Digital Heart Twins

Monday, November 18, 2019

 

By 2030 virtual models of the human body will routinely be used in the handling of diseases, and Dassault Systèmes’ Living Heart Project is a pioneering example. This article is part of a series about the power of innovation to solve social and economic challenges. Stories and statistics are drawn from the World Intellectual Property Organization’s Global Innovation Index 2019 – the global benchmark for measuring innovation.

 

We can expect that in the next decade, virtual models representing the human body will be regularly and routinely used to help healthcare professionals diagnose, treat and prevent disease.

 

Dassault Systèmes is a pioneer in the field of 3D modelling, and works under the strong belief that virtual universes extend and improve the real world. The company hopes its digital platforms will help solve major global health challenges like heart disease.

 

Your digital heart

 

Worldwide, vascular diseases are the number one cause of death: 17.9 million people die every year from cardiovascular diseases, representing 31% of all deaths

 

The Living Heart Project offers a powerful example of how virtual universes and simulation can improve the health experience by helping practitioners turn complex data into actionable information.

 

The project connects leading global researchers to create digital twins of complete, beating, human hearts. Combining 3D modeling technology with real-world medical data has created a powerful tool for testing new designs and optimizing complex surgical procedures.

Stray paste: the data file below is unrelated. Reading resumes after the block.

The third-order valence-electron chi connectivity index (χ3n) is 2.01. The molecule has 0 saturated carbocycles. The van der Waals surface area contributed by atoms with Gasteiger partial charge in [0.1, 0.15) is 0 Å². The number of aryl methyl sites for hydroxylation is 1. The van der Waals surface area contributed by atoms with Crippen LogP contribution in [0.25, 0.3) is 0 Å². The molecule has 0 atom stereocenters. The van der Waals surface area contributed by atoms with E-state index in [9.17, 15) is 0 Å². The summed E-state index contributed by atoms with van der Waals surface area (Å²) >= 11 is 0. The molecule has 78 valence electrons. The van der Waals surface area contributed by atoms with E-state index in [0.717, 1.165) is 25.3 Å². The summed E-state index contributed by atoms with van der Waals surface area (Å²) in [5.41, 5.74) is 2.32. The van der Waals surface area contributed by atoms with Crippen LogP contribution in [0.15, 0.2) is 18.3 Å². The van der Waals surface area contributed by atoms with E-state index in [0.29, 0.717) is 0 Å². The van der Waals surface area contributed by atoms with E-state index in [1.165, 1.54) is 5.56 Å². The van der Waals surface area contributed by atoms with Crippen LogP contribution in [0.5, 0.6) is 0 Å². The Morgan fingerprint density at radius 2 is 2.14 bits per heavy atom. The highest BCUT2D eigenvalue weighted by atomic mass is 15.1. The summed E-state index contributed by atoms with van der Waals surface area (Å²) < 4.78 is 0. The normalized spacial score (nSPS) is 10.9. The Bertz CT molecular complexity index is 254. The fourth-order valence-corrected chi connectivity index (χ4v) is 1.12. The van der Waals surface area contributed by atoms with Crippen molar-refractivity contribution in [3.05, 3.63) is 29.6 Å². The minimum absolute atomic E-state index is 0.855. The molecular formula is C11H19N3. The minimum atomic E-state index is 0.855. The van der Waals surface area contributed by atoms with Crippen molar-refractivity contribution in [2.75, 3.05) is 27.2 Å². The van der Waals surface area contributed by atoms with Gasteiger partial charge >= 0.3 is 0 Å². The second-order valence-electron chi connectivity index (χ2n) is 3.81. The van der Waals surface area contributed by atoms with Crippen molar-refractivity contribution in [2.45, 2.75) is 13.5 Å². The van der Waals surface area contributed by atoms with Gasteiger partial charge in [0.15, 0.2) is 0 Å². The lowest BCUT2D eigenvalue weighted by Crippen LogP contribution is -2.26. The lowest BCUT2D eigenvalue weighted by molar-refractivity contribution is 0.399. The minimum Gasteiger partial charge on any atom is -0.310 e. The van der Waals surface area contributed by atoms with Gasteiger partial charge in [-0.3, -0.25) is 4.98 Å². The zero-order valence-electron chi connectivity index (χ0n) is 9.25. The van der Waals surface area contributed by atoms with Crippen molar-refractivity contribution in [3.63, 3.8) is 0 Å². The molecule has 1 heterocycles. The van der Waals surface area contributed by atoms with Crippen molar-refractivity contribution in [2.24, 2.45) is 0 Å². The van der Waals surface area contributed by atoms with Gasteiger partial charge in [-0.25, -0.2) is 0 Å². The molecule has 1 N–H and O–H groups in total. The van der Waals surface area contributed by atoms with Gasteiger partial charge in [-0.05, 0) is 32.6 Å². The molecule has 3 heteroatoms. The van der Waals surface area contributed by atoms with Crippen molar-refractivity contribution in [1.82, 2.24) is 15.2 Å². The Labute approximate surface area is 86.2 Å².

Around the world, the model is being used to test medical devices, reproduce known disease conditions, blood-flow disorders, and explore adverse drug effects.

 

 

Expanding the model

 

Dassault’s Living Heart Project is just the beginning. The U.S. Food and Drug Administration has set? a goal to create a population of 3DEXPERIENCE twins — models that replicate the real-world experiences of a population, revealing how a group of patients will react to a new device.

 

Dassault envisages that one day this approach could be translated into a patient record, where the complexity of your clinical data is seamlessly combined with accurate virtual-reality representations of your body.

 

This data would be hosted in the cloud, securely under your control, and accessible anywhere — from your mobile phone to the offices and surgical suites of your healthcare team.

 

In this way, your ‘virtual twin’ could help guide surgical plans by predicting your surgery’s functional outcome. This revolutionary way of approaching medical issues by basing the treatment on a predicted patient outcome will increase safety and help patients better understand medical decisions before they undergo surgery.

 

This piece is extracted from Innovation and Health: How big data, artificial intelligence, and other technologies are changing healthcare

 

Published under Creative Commons Attribution-NoDerivatives 4.0 International (CC BY-ND 4.0) licence. That means you can copy and redistribute the material in any medium or format for any purpose, even commercially, but you cannot change it in any way.

https://creativecommons.org/licenses/by-nd/4.0/

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